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Omar Morales Luna

Personally, I think the Sox need to embrace their roots, their DEEP roots. There are many reasons why teams like the Dodgers, Yankees, Cubs, Giants, Red Sox, etc are insanely popular, one reason is cause they embody baseball from it’s antiquity. Other than the Cubs the other teams have rarely if ever changed their uniforms. The Cubs still have Wrigley Field in a yuppie neighborhood otherwise they’d be just another team. Those “old timey” teams are unique because they have changed little when the rest have changed so much. The Sox are a charter member of the AL and in fact without them or Comiskey, there wouldn’t even be an AL. We need to let teams know how deep we go and who was the original “boss”. Heck, the Giants and Sox did a world tour together in 1913.

I think the Sox should remove last names from their jerseys and have just the numbers on both road and home Jersey’s. They should also wear some form of WHITE SOCKS with some black trim (such as stirrups or black horizontal lines at the top of the sock) like they did in 1959. And if I dare go all out, the Sox logo should go back to the big S with o and x between the loops of the S. But I’m ok with their current gothic logo.

Fernando P Martinez

I would love to see the original SOX logo for the weekend uniforms.

Phillip Anthony Farina

Some good things about all of these but what about road uniforms? I would really like to see a return to the powder blue as the base color for road games instead of grey ala 1971. Also maybe occasional use of the 1917 logo for Sunday games, would be nice.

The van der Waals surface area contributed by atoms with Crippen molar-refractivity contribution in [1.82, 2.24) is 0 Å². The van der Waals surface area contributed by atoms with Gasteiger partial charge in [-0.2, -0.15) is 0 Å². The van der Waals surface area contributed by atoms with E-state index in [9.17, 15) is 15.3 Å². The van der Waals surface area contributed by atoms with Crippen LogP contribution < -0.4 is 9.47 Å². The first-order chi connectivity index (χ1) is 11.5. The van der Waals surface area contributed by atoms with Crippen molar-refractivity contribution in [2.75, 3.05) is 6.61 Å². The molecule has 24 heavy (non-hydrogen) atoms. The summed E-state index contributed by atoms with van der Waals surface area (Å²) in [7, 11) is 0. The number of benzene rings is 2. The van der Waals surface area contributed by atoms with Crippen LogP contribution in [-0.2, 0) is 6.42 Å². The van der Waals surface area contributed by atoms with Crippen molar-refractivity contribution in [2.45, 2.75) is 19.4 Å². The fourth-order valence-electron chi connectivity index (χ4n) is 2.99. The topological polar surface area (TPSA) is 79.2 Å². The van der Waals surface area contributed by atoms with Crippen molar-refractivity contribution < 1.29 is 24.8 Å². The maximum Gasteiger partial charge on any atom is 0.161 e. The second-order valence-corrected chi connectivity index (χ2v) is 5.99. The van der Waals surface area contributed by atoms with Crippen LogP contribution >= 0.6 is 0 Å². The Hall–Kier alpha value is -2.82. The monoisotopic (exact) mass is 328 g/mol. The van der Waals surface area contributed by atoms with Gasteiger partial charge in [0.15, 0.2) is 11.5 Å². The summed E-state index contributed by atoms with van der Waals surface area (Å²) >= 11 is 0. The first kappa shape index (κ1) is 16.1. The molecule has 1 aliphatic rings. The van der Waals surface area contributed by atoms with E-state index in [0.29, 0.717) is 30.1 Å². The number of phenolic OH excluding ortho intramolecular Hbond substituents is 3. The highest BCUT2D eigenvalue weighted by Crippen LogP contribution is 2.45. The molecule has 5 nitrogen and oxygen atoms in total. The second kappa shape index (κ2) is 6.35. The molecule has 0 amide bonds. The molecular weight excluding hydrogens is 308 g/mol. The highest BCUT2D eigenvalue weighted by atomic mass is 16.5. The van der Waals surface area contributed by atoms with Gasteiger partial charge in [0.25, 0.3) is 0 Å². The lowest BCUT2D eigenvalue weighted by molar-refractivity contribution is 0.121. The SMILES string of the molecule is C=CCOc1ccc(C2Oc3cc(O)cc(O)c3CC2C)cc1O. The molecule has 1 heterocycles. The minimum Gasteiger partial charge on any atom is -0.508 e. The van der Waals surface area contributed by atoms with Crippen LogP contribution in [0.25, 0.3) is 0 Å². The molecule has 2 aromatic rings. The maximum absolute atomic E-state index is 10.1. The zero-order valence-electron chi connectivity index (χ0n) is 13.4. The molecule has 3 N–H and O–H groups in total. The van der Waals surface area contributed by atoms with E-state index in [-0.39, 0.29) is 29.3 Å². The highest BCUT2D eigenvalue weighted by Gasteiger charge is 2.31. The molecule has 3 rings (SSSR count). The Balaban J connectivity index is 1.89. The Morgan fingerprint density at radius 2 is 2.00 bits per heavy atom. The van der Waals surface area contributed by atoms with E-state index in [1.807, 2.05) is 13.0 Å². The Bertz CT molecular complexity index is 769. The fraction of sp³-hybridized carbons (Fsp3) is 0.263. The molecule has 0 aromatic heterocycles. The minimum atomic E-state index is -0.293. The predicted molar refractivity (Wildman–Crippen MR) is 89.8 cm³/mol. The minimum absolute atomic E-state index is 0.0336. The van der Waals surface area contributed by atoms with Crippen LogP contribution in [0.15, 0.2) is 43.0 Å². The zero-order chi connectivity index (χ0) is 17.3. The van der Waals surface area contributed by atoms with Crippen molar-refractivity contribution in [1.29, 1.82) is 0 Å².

Let’s go back to the 1917 logo! Ditch the silver, and bring back the winged sock! And please, please wear WHITE SOCKS!!

This guy has the right idea for a bunch of different styles (but check out his 1917-inspired duds):


Michael Slize

you have got to have actual WHITE SOX


Agree – let’s go with the 1972 uniforms. Imagine Jose in one of the red stripe unis like Dick Allen. Also would like to see the 1959 jerseys used.

Mason Plummer

Great work, graphic design is hard and you made it look easy.

Deb Bourne

City edition….. don’t want to look like the Cubs, and this one does! Yuk


No love for the early 50s winged sock? Maybe the one with the gold wing and gold ‘Chicago’ script as accents with the black and white…could be sweet for the weekend.


Every. Single. Concept. is missing one very important item: WHITE SOCKS. Fix that and I’ll pay attention to the rest of the uniforms.

Richard C

So, NONE of these concepts include, you know, WHITE socks? Not that you would be able to see them anyway, as nearly all players go for the pajama-pants look.

Ron Feltz

Do NOT like the Classic Edition. Way too much Northside team look in those Uni’s!